Giant Eel Larvae

Ok, this one is a bit far fetched, so if anyone can help me out, that would be great.

Back in the 70’s (when I was a wee little lad) I remember hearing about a fishing trawler, maybe in the South Atlantic, pull up some kind of eel larvae near a deep ocean trench. Some scientist conjectured that from the size of the larvae, it would grow up to be a massive eel - I think over 30’ long.

I’ve gone looking all over some cryptozoology pages trying to pursue this childhood memory. It could have been a snippet from an old B monster movie (most likely explanation), an actual event, or something picked out of a pulp magazine (I remember reading pulp magazines in the 70’s that had strange animal stories - crocodile and shark attacks, poisonous jelly fish, the gruesome Amazon urethra fish).

If anyone knows something about giant deep ocean trench dwelling 30’ eel rumours, I’d appreciate it. Thanks.

I can’t seem to come across details of where it was collected, but a six-foot long leptocephalus, or eel larvae, was collected by the research vessel Dana in 1930. A normal leptocephalus is only three inches long. In the early 1970s it was reclassified as the larva of an eellike deep-sea fish belonging to a group called noticanthiforms. Known noticanthiforms don’t change much in size during the metamorphosis from larva to adult.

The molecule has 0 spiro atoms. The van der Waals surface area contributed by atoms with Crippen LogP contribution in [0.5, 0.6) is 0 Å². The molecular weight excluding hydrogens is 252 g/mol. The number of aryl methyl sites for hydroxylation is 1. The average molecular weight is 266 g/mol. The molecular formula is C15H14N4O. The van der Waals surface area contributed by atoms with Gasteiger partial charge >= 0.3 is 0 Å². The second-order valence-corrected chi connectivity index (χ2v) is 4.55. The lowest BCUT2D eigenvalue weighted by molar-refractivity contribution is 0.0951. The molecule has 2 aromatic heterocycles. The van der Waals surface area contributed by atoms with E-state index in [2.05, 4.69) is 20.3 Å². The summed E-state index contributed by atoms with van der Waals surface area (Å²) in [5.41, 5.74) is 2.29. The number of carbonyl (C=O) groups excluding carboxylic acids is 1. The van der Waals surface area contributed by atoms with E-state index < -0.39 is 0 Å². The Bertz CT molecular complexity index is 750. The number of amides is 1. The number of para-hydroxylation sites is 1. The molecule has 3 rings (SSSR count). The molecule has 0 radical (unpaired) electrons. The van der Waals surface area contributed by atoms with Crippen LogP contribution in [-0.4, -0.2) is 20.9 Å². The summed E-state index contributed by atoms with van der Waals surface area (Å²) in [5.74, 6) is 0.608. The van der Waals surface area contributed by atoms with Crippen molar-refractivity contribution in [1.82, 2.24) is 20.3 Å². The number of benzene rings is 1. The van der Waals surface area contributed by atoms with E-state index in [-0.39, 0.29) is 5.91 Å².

I could come up with more details, but my cryptozoology books are not at the office.

Dr. Fidelius, Charlatan
Associate Curator Anomalous Paleontology, Miskatonic University
“You cannot reason a man out of a position that he did not reach through reason.”

Dr F is basically right - they turned out to be Notacanth larvae, not true eels. It’s just that no one had ever recognized that Notacanths had larvae similar to those of eels (they are, it turns out, closely related to eels).

When is a Coelacanth Notacanth?

I’m sorry, I really couldn’t resist! :slight_smile:


Cave Diem! Carpe Canem!